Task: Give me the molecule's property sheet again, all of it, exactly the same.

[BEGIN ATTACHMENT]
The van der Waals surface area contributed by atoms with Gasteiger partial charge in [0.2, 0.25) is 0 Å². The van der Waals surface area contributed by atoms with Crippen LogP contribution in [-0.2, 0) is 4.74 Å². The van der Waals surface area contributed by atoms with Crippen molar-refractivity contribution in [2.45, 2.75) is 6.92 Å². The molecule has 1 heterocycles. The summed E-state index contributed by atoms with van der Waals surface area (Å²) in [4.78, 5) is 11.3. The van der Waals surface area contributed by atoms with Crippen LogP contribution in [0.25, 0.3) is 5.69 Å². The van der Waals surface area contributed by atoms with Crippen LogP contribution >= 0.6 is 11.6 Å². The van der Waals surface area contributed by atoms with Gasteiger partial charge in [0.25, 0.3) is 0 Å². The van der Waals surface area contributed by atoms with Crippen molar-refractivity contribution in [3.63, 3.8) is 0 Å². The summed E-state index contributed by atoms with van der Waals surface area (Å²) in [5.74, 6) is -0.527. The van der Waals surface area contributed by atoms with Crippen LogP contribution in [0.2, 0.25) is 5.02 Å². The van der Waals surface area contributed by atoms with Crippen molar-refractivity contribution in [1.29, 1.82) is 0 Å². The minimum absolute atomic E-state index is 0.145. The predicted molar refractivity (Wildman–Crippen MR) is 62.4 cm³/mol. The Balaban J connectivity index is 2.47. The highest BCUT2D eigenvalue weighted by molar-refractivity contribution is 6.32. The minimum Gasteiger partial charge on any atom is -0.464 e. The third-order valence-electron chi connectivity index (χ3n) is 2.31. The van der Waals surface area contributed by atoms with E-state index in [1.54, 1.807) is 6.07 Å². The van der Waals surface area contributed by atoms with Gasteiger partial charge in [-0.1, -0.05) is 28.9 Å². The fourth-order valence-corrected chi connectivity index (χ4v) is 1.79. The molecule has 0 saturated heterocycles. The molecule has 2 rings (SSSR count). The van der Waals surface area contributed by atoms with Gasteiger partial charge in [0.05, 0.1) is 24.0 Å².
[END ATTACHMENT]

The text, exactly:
The van der Waals surface area contributed by atoms with Gasteiger partial charge in [0.2, 0.25) is 0 Å². The van der Waals surface area contributed by atoms with Crippen LogP contribution in [-0.2, 0) is 4.74 Å². The van der Waals surface area contributed by atoms with Crippen molar-refractivity contribution in [2.45, 2.75) is 6.92 Å². The molecule has 1 heterocycles. The summed E-state index contributed by atoms with van der Waals surface area (Å²) in [4.78, 5) is 11.3. The van der Waals surface area contributed by atoms with Crippen LogP contribution in [0.25, 0.3) is 5.69 Å². The van der Waals surface area contributed by atoms with Crippen LogP contribution >= 0.6 is 11.6 Å². The van der Waals surface area contributed by atoms with Gasteiger partial charge in [0.25, 0.3) is 0 Å². The van der Waals surface area contributed by atoms with Crippen molar-refractivity contribution in [3.63, 3.8) is 0 Å². The summed E-state index contributed by atoms with van der Waals surface area (Å²) in [5.74, 6) is -0.527. The van der Waals surface area contributed by atoms with Crippen LogP contribution in [0.2, 0.25) is 5.02 Å². The van der Waals surface area contributed by atoms with Crippen molar-refractivity contribution in [1.29, 1.82) is 0 Å². The minimum absolute atomic E-state index is 0.145. The predicted molar refractivity (Wildman–Crippen MR) is 62.4 cm³/mol. The Balaban J connectivity index is 2.47. The highest BCUT2D eigenvalue weighted by molar-refractivity contribution is 6.32. The minimum Gasteiger partial charge on any atom is -0.464 e. The third-order valence-electron chi connectivity index (χ3n) is 2.31. The van der Waals surface area contributed by atoms with E-state index in [1.54, 1.807) is 6.07 Å². The van der Waals surface area contributed by atoms with Gasteiger partial charge in [-0.1, -0.05) is 28.9 Å². The fourth-order valence-corrected chi connectivity index (χ4v) is 1.79. The molecule has 0 saturated heterocycles. The molecule has 2 rings (SSSR count). The van der Waals surface area contributed by atoms with Gasteiger partial charge in [0.05, 0.1) is 24.0 Å².